Seven of the 13-strong pod have already been buried on the beach, with five more still alive but in no condition to be returned to deeper water, while one whale is unaccounted for.
Despite valiant efforts by locals, four of the whales stranded Ballyness Beach in Falcarragh were already dead when the pod was discovered in distress.
Several whales also beached themselves again after a JCB was used to try to drag the surviving pod members out towards the sea. A fifth whale, a juvenile, died soon after.
It's hoped that the next high tide will help the remaining eight whales out of the shallows to deeper waters. RTÉ News has more on the story HERE.
The story brings sad memories of the more than 30 pilot whales lost in a mass stranding on Rutland Island some three-and-a-half years ago, and more recently the 16 pilot whales that died after beaching in eastern Scotland almost two years ago in similarly tragic circumstances.
#MarineWildlife - The Irish Whale and Dolphin Group (IWDG) has described as "very unusual" a mass stranding of common dolphins on Achill Island last week - which was followed this week by the remains of cetaceans washed up in Kerry.
At least eight common dolphins were found dead on Keel Beach, Keem Beach and Dookinella on the Co Mayo island at the end of January.
And The Irish Times reports that two pilot whales and an "otherwise healthy" dolphin were found washed up at Cuas Croom near Cahirciveen in the last few days.
Commenting on the former incident, IWDG stranding officer Mick O'Connell said: "While there are occasionally live strandings involving groups of dolphins, it is very unusual in this country to see this number of dead dolphins washed ashore over a 10km area."
Strandings of deceased dolphins have also been reported in Donegal, and the IWDG's Simon Berrow suggests that the recent severe weather experienced around Ireland's coast may be a factor.
A near-60ft long whale stranded on a beach in Scotland's Western Isles last week has died.
According to The Daily Telegraph, the whale was discovered on South Uist last Monday afternoon.
Despite the best efforts of rescue volunteers from British Divers Marine Life Rescue, the two-tonne creature - believed to be a sei or fin whale - could not be refloated.
Sadly, euthanasia was also ruled out as an option because of the side of the animal.
Death was pronounced on Tuesday, and a post-mortem will now be carried out to find out what may have caused the whale to beach itself.
The stranding comes after two serious incidents in Scotland earlier this year.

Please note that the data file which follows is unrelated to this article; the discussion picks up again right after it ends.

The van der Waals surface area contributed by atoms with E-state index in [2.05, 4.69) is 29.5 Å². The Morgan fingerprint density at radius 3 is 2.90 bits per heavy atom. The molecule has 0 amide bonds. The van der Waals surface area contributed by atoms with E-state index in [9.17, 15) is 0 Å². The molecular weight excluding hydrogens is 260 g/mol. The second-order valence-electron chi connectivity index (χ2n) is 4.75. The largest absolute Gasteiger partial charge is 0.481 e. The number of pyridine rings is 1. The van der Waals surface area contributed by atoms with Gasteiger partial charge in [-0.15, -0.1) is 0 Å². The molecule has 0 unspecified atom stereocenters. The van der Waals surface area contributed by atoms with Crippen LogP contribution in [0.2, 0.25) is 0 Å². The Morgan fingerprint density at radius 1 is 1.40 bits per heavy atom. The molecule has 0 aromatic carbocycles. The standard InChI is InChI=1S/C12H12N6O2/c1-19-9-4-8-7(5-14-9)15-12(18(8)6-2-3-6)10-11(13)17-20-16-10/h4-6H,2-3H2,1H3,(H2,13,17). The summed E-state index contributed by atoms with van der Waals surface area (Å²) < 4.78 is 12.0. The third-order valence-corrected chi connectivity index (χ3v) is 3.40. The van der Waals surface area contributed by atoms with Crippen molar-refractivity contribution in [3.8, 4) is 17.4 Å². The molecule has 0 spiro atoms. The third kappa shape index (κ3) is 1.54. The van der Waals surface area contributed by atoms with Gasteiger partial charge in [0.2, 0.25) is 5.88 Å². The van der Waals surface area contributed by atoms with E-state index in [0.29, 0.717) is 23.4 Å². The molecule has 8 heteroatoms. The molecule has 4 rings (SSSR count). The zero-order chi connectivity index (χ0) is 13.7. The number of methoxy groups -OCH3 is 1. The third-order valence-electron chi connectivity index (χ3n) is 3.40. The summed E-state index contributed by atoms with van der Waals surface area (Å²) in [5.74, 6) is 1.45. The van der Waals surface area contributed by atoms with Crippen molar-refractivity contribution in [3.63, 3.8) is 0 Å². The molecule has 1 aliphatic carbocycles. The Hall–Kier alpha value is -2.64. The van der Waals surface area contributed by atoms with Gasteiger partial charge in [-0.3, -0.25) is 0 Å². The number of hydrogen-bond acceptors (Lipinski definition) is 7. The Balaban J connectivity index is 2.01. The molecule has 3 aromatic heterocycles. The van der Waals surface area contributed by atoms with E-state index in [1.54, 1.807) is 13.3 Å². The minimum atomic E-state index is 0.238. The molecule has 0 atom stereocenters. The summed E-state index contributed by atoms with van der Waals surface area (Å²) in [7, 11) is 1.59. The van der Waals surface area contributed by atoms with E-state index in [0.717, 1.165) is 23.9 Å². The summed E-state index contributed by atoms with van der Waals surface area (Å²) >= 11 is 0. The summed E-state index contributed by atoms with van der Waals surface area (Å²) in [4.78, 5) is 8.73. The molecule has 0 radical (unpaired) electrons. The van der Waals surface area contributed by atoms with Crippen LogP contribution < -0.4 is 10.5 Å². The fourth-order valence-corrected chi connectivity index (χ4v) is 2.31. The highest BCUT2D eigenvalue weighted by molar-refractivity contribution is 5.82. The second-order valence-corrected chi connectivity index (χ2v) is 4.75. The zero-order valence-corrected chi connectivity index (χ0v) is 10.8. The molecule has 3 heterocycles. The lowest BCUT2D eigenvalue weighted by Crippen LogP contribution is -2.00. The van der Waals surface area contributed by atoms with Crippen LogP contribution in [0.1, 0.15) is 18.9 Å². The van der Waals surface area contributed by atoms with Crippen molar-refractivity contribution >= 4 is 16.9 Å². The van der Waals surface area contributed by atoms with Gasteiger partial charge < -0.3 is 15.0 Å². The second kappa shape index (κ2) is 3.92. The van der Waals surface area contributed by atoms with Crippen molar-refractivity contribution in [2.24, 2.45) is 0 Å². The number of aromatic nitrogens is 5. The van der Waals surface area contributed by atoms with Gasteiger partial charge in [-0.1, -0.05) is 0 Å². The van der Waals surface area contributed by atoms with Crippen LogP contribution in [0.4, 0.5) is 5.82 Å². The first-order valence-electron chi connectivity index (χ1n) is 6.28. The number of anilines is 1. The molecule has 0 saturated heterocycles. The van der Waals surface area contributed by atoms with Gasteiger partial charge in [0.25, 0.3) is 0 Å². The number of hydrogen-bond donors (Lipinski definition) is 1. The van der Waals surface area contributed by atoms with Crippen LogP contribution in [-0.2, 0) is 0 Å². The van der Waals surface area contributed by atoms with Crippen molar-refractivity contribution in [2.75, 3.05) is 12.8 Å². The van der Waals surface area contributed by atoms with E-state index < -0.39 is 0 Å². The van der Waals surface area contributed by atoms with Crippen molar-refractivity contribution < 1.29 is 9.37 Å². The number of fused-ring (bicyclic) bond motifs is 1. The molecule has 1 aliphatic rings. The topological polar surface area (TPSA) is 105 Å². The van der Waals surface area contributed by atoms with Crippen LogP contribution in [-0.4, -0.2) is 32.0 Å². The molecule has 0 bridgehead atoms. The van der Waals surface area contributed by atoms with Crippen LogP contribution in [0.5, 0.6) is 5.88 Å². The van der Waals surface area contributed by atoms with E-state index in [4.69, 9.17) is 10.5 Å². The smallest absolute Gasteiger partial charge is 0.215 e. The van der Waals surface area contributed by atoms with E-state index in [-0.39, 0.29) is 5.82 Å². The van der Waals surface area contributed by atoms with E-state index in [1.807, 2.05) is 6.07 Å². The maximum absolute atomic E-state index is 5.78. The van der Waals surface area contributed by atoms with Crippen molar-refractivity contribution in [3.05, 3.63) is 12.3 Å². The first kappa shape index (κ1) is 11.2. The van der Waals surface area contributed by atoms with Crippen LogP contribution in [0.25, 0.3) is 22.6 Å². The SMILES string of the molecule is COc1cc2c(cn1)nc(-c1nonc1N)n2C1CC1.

A previously reported on Afloat.ie, 25 pilot whales died after a mass stranding at the Kyle of Durness in July, while May saw a lucky escape for another pod of pilot whales at Loch Carman in South Uist.
This time last year 33 pilot whales from a group that almost stranded in Loch Carman were found dead on a beach in Donegal.
The Daily Telegraph reports that scientists are investigating the possibility of a link between the recent mass stranding of pilot whales in Scotland and the dumping of toxic waste into the sea.
Though no connection has ever been proved before, there are growing concerns that Polychlorinated Biphenyls, or PCBs, are contributing to their deaths.
PCBs, formerly used as coolants in industrial machinery, have been banned for many years - but it is feared they have spread throughout the marine food chain.
Experts are hoping to conduct toxicology tests on 16 of the 25 whales who died after beaching in the Scottish Highlands last month.
The results could also shed new light on the mass stranding of pilot whales in Scotland and Co Donegal a year ago.
The Daily Telegraph has more on the story HERE.
Rescuers reports that a pod of around 60 pilot whales at risk of beaching in shallow waters off Scotland's Western Isles appear to be out of danger.
According to The Guardian, the whale pod alarmed conservationists by swmming into Loch Carnan in a remote part of South Uist last Thursday.
The whales have since moved into open water heading south, but Dave Jarvis of British Divers Marine Life Rescue said they were not yet in the clear, as the rocky coastline hosts a number of inlets and bays that could present dangers to the pod.
Some of the whales have injuries to their heads which are believed to be caused by striking the loch's jagged shoreline.
The Guardian has more on the story HERE.